Tirpitz and Graf Zeppelin 1941

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Tiornu
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Re: Tirpitz and Graf Zeppelin 1941

Postby Tiornu » Mon Jul 11, 2011 2:11 am

It would have to be a small strike. How many launches could the catapults perform before they had to be recharged?

delcyros
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Re: Tirpitz and Graf Zeppelin 1941

Postby delcyros » Mon Jul 11, 2011 12:58 pm

Neither the Ju-87C nor the Fi-167 were dependent on catapult launch. The Bf-109T was the purpose of the catapult trollies, allowing the Bf-109 to retract it's landing gear during catapult launch. I doubt that it was dependent on catapult, either.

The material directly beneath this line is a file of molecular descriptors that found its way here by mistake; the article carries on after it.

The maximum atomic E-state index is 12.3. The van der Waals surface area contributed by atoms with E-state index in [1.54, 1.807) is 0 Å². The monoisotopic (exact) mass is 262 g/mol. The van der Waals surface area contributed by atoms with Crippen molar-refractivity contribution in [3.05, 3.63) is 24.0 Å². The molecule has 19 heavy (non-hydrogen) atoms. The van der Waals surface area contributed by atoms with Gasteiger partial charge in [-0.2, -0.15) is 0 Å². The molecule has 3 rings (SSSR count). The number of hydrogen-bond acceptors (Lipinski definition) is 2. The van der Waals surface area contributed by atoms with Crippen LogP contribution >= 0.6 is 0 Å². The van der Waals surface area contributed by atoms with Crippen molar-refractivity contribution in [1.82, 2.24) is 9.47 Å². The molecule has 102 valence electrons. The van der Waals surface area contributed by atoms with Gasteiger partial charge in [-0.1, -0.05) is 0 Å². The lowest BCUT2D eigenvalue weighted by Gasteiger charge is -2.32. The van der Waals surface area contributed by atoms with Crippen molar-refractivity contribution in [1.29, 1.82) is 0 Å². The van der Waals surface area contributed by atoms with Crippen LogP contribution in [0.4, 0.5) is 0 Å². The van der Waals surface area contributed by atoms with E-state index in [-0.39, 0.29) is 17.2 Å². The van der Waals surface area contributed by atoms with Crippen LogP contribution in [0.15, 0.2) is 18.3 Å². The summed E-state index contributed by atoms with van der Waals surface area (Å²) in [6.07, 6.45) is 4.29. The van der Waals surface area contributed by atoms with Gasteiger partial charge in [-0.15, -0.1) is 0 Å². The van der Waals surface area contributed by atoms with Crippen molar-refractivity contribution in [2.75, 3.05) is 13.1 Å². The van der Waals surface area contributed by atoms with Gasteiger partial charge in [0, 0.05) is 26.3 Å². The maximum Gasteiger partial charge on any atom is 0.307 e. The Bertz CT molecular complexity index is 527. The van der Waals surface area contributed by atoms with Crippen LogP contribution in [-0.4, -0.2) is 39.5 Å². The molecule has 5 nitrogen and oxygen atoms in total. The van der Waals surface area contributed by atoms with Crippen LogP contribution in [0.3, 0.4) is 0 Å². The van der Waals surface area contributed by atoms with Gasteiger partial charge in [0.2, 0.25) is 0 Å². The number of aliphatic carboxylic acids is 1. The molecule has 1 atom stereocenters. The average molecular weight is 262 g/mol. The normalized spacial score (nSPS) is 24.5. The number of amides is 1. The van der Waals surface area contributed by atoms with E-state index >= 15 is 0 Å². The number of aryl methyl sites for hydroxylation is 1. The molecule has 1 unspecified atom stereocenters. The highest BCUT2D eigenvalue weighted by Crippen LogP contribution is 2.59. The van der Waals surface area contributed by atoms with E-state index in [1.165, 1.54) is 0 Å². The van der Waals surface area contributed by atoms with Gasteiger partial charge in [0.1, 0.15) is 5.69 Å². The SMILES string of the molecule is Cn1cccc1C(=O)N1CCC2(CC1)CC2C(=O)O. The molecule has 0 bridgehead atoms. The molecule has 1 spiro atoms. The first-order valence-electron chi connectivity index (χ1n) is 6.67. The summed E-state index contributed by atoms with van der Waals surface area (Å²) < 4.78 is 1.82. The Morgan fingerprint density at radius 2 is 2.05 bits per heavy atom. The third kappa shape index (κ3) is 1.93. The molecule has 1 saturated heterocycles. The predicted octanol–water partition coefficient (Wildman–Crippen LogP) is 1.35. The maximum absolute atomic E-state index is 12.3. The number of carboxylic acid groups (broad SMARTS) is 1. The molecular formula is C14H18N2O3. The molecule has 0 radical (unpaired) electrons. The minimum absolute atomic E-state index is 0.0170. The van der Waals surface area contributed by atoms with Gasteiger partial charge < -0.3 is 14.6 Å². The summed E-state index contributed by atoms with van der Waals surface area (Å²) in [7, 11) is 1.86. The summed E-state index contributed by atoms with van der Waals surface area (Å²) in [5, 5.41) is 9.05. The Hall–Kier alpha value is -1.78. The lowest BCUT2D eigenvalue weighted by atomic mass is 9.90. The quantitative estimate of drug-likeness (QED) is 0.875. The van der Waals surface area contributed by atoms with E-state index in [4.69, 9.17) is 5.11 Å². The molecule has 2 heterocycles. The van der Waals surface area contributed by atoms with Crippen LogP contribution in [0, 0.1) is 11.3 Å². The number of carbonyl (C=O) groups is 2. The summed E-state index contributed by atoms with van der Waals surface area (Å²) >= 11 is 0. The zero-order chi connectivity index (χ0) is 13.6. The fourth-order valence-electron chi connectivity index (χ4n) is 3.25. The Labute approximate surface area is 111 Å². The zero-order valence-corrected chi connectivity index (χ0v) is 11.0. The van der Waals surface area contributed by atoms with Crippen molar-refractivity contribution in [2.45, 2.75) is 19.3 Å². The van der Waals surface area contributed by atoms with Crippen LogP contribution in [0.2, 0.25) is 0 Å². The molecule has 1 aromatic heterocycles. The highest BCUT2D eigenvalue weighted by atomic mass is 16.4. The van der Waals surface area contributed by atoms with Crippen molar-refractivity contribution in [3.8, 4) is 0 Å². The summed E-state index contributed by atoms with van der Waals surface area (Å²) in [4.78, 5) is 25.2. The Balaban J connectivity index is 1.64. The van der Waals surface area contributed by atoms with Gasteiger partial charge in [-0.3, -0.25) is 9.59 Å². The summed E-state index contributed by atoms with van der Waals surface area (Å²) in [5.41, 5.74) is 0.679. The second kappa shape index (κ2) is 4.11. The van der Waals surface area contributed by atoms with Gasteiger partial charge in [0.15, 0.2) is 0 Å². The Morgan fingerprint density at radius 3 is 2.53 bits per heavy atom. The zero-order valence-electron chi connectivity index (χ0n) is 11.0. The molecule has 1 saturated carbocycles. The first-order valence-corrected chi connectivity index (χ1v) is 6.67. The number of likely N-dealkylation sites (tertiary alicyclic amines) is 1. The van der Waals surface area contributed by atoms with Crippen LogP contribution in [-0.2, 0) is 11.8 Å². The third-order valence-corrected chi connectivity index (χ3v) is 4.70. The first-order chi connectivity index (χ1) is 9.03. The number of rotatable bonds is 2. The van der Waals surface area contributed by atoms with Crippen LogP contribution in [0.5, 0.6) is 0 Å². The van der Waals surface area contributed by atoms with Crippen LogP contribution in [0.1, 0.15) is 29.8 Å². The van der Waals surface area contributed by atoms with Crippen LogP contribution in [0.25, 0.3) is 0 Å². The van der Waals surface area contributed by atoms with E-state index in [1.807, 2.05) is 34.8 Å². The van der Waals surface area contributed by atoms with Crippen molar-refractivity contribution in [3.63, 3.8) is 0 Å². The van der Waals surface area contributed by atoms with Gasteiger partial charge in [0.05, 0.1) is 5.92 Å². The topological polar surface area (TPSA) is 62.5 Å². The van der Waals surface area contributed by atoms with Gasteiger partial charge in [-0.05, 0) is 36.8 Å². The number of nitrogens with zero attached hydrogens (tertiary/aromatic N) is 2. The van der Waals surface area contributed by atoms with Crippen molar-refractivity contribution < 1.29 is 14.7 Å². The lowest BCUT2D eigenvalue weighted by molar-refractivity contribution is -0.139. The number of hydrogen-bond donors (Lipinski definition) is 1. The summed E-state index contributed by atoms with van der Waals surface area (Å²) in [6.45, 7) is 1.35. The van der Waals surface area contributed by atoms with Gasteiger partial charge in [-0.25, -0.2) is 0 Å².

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Re: Tirpitz and Graf Zeppelin 1941

Postby lwd » Mon Jul 11, 2011 2:13 pm

Tiornu wrote:It would have to be a small strike. How many launches could the catapults perform before they had to be recharged?

From previos discussions I believe it was 20-30 or about half her airgroup and then it was something like an hour and a half before she could have launched the rest. Success in arial attacks on ships seemed to depend on surprise or overwhelming the foe. A small strike group is going to have a harder time even with isolated targets. Also don't forget operational losses. The Me109 was rather infamous for those wasn't it? Operating on a carrier it would have been even worse, indeed an accident while landing can potentially impede further air ops for a considerable period of time.

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Re: Tirpitz and Graf Zeppelin 1941

Postby lwd » Mon Jul 11, 2011 2:16 pm